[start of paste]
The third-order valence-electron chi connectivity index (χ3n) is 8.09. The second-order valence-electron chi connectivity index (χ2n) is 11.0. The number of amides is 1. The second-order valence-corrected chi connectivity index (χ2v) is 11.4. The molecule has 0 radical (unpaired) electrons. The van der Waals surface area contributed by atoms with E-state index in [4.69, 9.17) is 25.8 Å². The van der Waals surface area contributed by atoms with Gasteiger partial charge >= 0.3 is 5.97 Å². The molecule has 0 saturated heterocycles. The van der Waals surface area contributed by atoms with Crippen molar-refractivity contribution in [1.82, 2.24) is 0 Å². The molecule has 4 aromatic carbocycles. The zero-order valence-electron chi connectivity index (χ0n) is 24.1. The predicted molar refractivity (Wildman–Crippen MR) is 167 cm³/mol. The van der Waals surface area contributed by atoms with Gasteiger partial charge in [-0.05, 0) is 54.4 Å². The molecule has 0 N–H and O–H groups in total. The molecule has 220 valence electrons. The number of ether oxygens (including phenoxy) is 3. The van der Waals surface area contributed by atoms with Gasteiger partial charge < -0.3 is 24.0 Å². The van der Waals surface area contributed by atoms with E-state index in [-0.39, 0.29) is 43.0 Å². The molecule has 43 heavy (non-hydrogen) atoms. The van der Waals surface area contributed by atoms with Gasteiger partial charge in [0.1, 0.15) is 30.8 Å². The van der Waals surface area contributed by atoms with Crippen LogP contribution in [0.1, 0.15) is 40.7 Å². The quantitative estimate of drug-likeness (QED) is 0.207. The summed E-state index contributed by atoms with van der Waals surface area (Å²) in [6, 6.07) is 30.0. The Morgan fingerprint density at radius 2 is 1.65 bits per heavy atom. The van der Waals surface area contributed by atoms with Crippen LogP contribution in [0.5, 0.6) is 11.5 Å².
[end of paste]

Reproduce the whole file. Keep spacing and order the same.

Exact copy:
The third-order valence-electron chi connectivity index (χ3n) is 8.09. The second-order valence-electron chi connectivity index (χ2n) is 11.0. The number of amides is 1. The second-order valence-corrected chi connectivity index (χ2v) is 11.4. The molecule has 0 radical (unpaired) electrons. The van der Waals surface area contributed by atoms with E-state index in [4.69, 9.17) is 25.8 Å². The van der Waals surface area contributed by atoms with Gasteiger partial charge >= 0.3 is 5.97 Å². The molecule has 0 saturated heterocycles. The van der Waals surface area contributed by atoms with Crippen molar-refractivity contribution in [1.82, 2.24) is 0 Å². The molecule has 4 aromatic carbocycles. The zero-order valence-electron chi connectivity index (χ0n) is 24.1. The predicted molar refractivity (Wildman–Crippen MR) is 167 cm³/mol. The van der Waals surface area contributed by atoms with Gasteiger partial charge in [-0.05, 0) is 54.4 Å². The molecule has 0 N–H and O–H groups in total. The molecule has 220 valence electrons. The number of ether oxygens (including phenoxy) is 3. The van der Waals surface area contributed by atoms with Gasteiger partial charge < -0.3 is 24.0 Å². The van der Waals surface area contributed by atoms with E-state index in [-0.39, 0.29) is 43.0 Å². The molecule has 43 heavy (non-hydrogen) atoms. The van der Waals surface area contributed by atoms with Gasteiger partial charge in [0.1, 0.15) is 30.8 Å². The van der Waals surface area contributed by atoms with Crippen LogP contribution in [0.1, 0.15) is 40.7 Å². The quantitative estimate of drug-likeness (QED) is 0.207. The summed E-state index contributed by atoms with van der Waals surface area (Å²) in [6, 6.07) is 30.0. The Morgan fingerprint density at radius 2 is 1.65 bits per heavy atom. The van der Waals surface area contributed by atoms with Crippen LogP contribution in [0.5, 0.6) is 11.5 Å².